CC prof: Meltdown puts ‘decisive constraints’ on Obama foreign policy
A Colorado College political science professor paints a grim picture of the economic crisis facing the Obama administration and the constraints it will put on any attempt to redirect foreign policy. In an interview published Wednesday on the Harper’s Magazine Web site, international politics expert David Hendrickson — who recently wrote “Cause for Depression,” a pictorial guide to the financial crisis — spoke to Ken Silverstein and offered some dire predictions and grim warnings.
Hendrickson’s online guide is well worth a visit because it untangles the causes, implications and possibilities for responses in a format “generally pitched to the intelligent undergraduate who doesn’t know much but is eager to learn.”
The whole financial crisis now ongoing must appear as fundamentally bewildering to young people, they who just assumed that their parents’ generation knew what it was doing. Alas, no.
Speaking with Silverstein, Hendrickson pulls no punches describing the severity of the crisis: “It’s very big and we’re still early in the process,” he said. “We have the makings of a very serious downward spiral and we’re at the beginning stages.”
The situation puts substantial limits on an Obama administration’s ability to make good on campaign promises, Hendrickson says:
There will be decisive constraints. They will be able to undertake new initiatives, but only ones directed towards savings and cutting programs to make them more cost-effective. Obama’s capacity to undertake major initiatives in programs like health care will be extremely limited. The economic crisis Obama is inheriting is like the first President Bush’s gift of Somalia to the Clinton administration. After the 1992 election, President Bush sent substantial forces to Somalia, which became an enormous headache for Clinton. It was a parting gift. Now multiply the headache by 100 times. It’s not an entirely apt analogy, but the Bush Administration’s response to the financial crisis is a huge albatross for Obama.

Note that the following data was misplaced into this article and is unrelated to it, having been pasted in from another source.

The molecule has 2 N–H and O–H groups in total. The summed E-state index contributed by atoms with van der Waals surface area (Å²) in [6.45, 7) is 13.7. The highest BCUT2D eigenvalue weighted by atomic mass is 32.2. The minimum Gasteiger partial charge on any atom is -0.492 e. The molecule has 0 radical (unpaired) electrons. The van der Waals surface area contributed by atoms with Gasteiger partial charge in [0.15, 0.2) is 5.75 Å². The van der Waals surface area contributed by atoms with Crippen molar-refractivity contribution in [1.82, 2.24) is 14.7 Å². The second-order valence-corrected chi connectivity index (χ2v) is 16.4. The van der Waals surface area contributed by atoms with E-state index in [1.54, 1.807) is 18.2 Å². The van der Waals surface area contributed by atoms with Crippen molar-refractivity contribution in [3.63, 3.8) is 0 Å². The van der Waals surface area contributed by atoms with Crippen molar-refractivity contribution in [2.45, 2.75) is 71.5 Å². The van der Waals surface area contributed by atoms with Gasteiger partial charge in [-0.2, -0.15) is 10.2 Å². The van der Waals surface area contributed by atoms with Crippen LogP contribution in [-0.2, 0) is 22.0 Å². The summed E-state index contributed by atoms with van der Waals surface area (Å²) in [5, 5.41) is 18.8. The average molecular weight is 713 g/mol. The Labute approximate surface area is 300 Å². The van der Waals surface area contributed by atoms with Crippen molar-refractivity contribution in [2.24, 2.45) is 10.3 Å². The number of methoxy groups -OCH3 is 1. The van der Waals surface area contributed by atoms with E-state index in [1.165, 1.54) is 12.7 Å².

Irrespective of the financial crisis, Hendrickson points to pitfalls awaiting an Obama foreign policy:
… He wants to surge into Afghanistan and he talks about that conflict in the same terms as Bush. Unfortunately, the strategy the United States has employed over the past six years or so has been a disaster. It’s consisted primarily of killing Taliban, but all the civilian deaths have antagonized much of the population there. Petraeus wants to do in Afghanistan what he did successfully in Iraq—divide the resistance by accommodating parts of it. Probably he deserves a chance to do so, but it needs to be emphasized that Afghanistan is not winnable by just sending in more troops to kill more Taliban. If Obama draws down troops from Iraq just to send them to Afghanistan, it will become his war. Disaster lurks if he’s not careful.
Some of the problems might be too expensive to fix properly, Hendrickson concludes. “A decade ago the United States was on top of the world economically, politically and militarily,” he said. “Since then, we’ve weakened in every dimension, yet we still have the same ambitions. Something has to give.”
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